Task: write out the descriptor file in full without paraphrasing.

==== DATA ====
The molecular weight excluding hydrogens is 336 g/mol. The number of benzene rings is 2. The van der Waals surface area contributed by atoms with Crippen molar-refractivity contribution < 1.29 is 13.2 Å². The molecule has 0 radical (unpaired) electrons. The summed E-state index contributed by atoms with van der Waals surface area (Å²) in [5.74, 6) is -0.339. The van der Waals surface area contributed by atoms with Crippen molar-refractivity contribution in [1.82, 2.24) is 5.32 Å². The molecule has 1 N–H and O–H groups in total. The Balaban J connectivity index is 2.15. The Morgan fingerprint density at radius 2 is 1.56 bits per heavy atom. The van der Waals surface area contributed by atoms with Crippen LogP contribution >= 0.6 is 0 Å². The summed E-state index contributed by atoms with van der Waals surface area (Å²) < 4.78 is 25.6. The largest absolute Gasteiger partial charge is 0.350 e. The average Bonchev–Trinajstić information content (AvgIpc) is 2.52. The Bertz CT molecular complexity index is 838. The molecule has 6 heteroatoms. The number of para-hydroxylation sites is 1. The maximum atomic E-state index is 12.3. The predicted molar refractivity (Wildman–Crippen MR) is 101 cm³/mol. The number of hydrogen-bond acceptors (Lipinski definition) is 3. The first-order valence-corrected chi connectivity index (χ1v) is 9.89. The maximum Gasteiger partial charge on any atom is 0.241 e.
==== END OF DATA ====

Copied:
The molecular weight excluding hydrogens is 336 g/mol. The number of benzene rings is 2. The van der Waals surface area contributed by atoms with Crippen molar-refractivity contribution < 1.29 is 13.2 Å². The molecule has 0 radical (unpaired) electrons. The summed E-state index contributed by atoms with van der Waals surface area (Å²) in [5.74, 6) is -0.339. The van der Waals surface area contributed by atoms with Crippen molar-refractivity contribution in [1.82, 2.24) is 5.32 Å². The molecule has 1 N–H and O–H groups in total. The Balaban J connectivity index is 2.15. The Morgan fingerprint density at radius 2 is 1.56 bits per heavy atom. The van der Waals surface area contributed by atoms with Crippen LogP contribution >= 0.6 is 0 Å². The summed E-state index contributed by atoms with van der Waals surface area (Å²) < 4.78 is 25.6. The largest absolute Gasteiger partial charge is 0.350 e. The average Bonchev–Trinajstić information content (AvgIpc) is 2.52. The Bertz CT molecular complexity index is 838. The molecule has 6 heteroatoms. The number of para-hydroxylation sites is 1. The maximum atomic E-state index is 12.3. The predicted molar refractivity (Wildman–Crippen MR) is 101 cm³/mol. The number of hydrogen-bond acceptors (Lipinski definition) is 3. The first-order valence-corrected chi connectivity index (χ1v) is 9.89. The maximum Gasteiger partial charge on any atom is 0.241 e.